The Two Noble Kinsmen makes no secret of the fact that its source is Chaucer's The Knight's Tale, and many critics seek to explore the particulars of the relationship between the two works. E. Talbot Donaldson (1985) investigates some of the ways the play differs from its source poem, specifically in the area of characterization. Donaldson discovers that in Chaucer's work, the gods possess an objective existence absent in The Two Noble Kinsmen, and that while Palamon's role changes little, Arcite's role is significantly altered. Arcite loses the common sense he possessed in The Knight's Tale, explains Donaldson, who also notes that Emilia is a more fully drawn character in the play than in the poem. Lois Potter (1997) analyzes not only the play's relation to Chaucer, but the use Chaucer made of Boccaccio's work. Additionally, Potter comments on the dramatists' inclusion of the subplot involving the jailer's daughter, and observes that the play's attitude toward courtly love and friendship is clouded by Chaucer's ambivalence toward the topic.
Given that the play was composed by two dramatists, its language and structure are especially interesting to critics. Paul Bertram (1965) offers an overview of the play's arrangement, noting that it is structured around three primary movements—the war against Creon, the May Day contests, and the final tournament. Bertram challenges the commonly held notion that The Two Noble Kinsmen suffers from an absence of controlling organization or consistency of development. A. Lynne Magnusson (1987) limits her study of the play's language to two of Shakespeare's parts, the first and final scenes of the play. The critic contends that these scenes are marked by particularly ornate and eloquent language. Magnusson attempts to discover the purpose of such language, and finds that both scenes use the eloquence as stylistic ornamentation designed to hide a “failure of substance.”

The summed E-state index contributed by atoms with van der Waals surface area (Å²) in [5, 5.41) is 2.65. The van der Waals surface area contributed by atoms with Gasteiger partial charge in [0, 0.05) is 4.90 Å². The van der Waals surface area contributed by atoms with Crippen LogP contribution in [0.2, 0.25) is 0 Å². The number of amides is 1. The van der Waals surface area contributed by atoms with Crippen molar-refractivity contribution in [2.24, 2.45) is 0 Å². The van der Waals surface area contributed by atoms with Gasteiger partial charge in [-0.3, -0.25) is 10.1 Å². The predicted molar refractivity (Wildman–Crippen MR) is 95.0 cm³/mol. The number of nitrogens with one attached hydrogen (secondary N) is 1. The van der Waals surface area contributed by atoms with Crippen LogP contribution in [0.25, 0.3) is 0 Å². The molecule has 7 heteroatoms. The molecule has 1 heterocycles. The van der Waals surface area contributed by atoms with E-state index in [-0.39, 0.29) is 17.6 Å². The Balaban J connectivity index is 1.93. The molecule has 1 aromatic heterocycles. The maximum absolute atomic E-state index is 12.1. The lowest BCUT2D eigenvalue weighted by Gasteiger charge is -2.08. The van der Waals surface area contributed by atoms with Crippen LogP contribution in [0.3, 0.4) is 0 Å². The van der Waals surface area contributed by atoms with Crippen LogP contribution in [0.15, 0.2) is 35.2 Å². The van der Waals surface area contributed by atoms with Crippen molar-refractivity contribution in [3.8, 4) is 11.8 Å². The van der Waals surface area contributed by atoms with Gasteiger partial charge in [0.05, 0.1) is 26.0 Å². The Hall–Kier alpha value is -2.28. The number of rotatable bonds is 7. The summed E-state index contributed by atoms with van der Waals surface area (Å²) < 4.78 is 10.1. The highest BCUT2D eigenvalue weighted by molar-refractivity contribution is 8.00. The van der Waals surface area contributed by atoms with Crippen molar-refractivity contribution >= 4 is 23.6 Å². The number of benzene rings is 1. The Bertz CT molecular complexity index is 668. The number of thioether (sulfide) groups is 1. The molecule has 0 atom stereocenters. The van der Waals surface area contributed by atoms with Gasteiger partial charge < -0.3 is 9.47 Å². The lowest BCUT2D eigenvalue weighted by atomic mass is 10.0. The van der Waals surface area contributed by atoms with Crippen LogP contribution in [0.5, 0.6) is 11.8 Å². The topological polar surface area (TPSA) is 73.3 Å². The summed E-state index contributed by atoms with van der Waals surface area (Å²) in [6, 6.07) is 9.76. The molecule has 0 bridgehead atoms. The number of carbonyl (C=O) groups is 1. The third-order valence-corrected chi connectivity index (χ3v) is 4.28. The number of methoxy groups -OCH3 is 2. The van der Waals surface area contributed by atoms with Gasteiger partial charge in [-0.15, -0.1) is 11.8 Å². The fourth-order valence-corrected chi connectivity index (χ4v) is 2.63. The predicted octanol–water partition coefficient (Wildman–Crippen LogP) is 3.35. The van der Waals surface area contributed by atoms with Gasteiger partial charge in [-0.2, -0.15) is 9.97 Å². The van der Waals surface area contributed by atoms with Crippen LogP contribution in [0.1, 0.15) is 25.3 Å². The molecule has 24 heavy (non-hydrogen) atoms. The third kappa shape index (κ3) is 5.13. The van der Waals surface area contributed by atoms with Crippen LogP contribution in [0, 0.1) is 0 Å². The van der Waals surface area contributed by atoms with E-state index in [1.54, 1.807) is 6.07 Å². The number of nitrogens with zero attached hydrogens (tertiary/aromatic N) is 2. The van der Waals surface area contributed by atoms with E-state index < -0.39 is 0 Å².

Criticism: Language And Structure
SOURCE: “The Composition of the Play,” in Shakespeare and The Two Noble Kinsmen, Rutgers University Press, 1965, pp. 264-82.
[In the following excerpt, Bertram surveys the arrangement of the play and contends that contrary to common assumption, the play possesses a controlled organization and is consistently developed.]
THE ARRANGEMENT OF THE STORY
The story itself has evidently given trouble to some critics, Theodore Spencer for example:
The story of Palamon and Arcite, whether told by Boccaccio, Chaucer, or Shakespeare and Fletcher, is intrinsically feeble, superficial, and undramatic. For there is no real difference between Palamon and Arcite; they are both noble individuals, and the only reasons Palamon, rather than Arcite, wins the lady whom they both love are (a) that he saw her first and (b) that he had the sense to pray for success to Venus rather than to Mars.1
Spencer goes on to suggest that “these reasons … may have been more forceful in Chaucer's day … than they were in Shakespeare's,” but a reply to his objections had better not fuss over history: an audience in Chaucer's, Shakespeare's, or our own day might well be less interested in the final score than in the progress of the game. Two young men, equally gifted with every aristocratic grace, fall in love with...